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House GOP brings Garland to oversight hearing amid impeachment push

The attorney general likely will face questions on high-profile topics including cases against Trump and Biden

Attorney General Merrick B. Garland conducts a news conference in August to announce that U.S. Attorney David Weiss will be appointed special counsel to investigate Hunter Biden, the son of President Joe Biden.
Attorney General Merrick B. Garland conducts a news conference in August to announce that U.S. Attorney David Weiss will be appointed special counsel to investigate Hunter Biden, the son of President Joe Biden. (Tom Williams/CQ Roll Call)

Republicans on the House Judiciary Committee will confront Attorney General Merrick B. Garland at an oversight hearing Wednesday as they move forward with an impeachment investigation of President Joe Biden that involves accusations of lenient Justice Department treatment for the president’s son.

The hearing will offer Justice Department critics a rare chance to question the attorney general face-to-face and press him on a range of high-profile topics, including the two federal criminal cases against former President Donald Trump and the performance of the special counsel investigating Hunter Biden.

The Justice Department’s jurisdiction also cuts across a broad swath of contentious issues, and Garland could find himself fielding policy questions on topics such as gun violence and mass shootings, domestic terrorism, policing issues, immigration, efforts to combat fentanyl and the reauthorization of a contentious surveillance authority known as Section 702 that expires at the end of this year.

House Republicans have taken a combative and pugnacious approach to the Justice Department this Congress and have sought to cast certain agency actions as bias against conservatives.

Garland, a longtime circuit judge and one-time nominee for the Supreme Court, has aimed to stay above the fray of political debate and avoid heated rhetoric in his appearances before Congress.

House GOP appropriators are seeking to cut discretionary funding for the Justice Department and have proposed several policy riders that are sure to get opposition from Democrats, such as language that would prevent the FBI from using construction money to build a new headquarters.

The House Judiciary Committee is one of three panels involved in the impeachment inquiry announced last week by Speaker Kevin McCarthy, R-Calif., who launched the probe under pressure from hard-right conservatives.

Republicans pointed to the Justice Department’s treatment of Hunter Biden in opening the impeachment inquiry, saying there’s an appearance that Biden’s family was offered special treatment by the president’s own administration.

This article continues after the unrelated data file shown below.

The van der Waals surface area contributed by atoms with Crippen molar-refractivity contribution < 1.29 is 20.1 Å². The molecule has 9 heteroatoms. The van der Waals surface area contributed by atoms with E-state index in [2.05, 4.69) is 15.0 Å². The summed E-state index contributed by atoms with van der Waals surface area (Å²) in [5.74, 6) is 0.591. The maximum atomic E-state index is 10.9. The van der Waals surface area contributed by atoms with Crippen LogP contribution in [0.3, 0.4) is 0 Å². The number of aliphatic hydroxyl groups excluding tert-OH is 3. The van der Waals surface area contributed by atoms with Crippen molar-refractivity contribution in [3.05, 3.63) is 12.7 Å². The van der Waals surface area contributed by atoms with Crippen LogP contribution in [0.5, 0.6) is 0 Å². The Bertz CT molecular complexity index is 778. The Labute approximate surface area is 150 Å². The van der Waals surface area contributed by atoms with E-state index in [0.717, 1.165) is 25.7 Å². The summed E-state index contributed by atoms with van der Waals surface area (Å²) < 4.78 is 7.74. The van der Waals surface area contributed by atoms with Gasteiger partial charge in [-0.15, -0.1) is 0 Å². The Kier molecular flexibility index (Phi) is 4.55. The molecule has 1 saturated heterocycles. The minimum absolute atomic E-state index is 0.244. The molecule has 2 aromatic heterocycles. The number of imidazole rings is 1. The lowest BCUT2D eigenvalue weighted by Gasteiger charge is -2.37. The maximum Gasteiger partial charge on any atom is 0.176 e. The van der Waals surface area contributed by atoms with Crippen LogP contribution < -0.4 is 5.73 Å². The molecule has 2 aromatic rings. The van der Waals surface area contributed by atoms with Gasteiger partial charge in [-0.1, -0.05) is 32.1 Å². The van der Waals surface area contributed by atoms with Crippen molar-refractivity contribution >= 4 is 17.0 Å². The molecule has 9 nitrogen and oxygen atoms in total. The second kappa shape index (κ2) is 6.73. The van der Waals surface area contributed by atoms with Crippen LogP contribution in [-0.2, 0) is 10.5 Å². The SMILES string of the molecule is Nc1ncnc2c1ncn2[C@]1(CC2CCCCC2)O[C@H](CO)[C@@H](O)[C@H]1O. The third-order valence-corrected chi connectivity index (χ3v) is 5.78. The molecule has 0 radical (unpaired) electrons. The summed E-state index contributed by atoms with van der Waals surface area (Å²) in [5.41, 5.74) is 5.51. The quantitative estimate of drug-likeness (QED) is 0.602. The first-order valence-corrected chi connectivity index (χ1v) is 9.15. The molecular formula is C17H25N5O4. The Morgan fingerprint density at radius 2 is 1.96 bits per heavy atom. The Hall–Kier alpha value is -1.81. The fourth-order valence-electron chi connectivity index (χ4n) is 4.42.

Hunter Biden had agreed to plead guilty to two charges of misdemeanor tax evasion and enter a pretrial diversion agreement on a firearm possession charge — an agreement that outraged Republicans who framed it as a “sweetheart” deal.

But the plea deal in the case fell apart earlier this year, and Hunter Biden last week was indicted by a federal grand jury on firearm-related charges.

The investigation is being overseen by David Weiss, a Trump appointee who received special counsel status from Garland, a Biden appointee.

There is no public evidence that President Biden interfered with the direction of the investigation.

The oversight hearing on Wednesday is expected to highlight the partisan disagreements on the Judiciary Committee.

Rep. Mike Johnson, a Louisiana Republican who sits on the committee, called the event a “long overdue and much-anticipated hearing.”

“We truly believe he’s weaponized the department,” Johnson said.

Rep. Jeff Van Drew, a New Jersey Republican who also sits on the panel, said he plans to ask the attorney general about the culture within the Justice Department and the FBI.

“We can go specific date by date and action by action, but the reality is it’s an actual culture, I believe, of corruption that really has overwhelmed the entire office,” he said in an interview Monday.

Rep. Adam B. Schiff, D-Calif., said he thinks Democrats will push back on any false representations that Republicans make.

Rep. Sheila Jackson Lee, D-Texas, said the Justice Department has one of the largest jurisdictional reaches of any Cabinet-level position and that she’ll be looking at the department’s responsibilities.

“What is the present status of efforts on fighting against gun violence, gun trafficking? I’ll be interested in where we are on domestic violence, domestic terrorism and hate crimes, which are proliferating,” she said. “Human trafficking and sex trafficking will be an issue that I’ll be asking about, and then certainly I will move into the whole issue of voting rights.”

Garland’s appearance before the panel comes as the Justice Department remains involved in multiple high-stakes criminal cases that are on track to extend into the 2024 presidential primary season.

Special counsel John L. “Jack” Smith is prosecuting Trump, who polls show remains the front-runner in the 2024 Republican presidential primary, in two separate criminal cases: One over Trump’s push to overturn his loss in the 2020 election and a second in Florida tied to his handling of classified documents after he left the White House.

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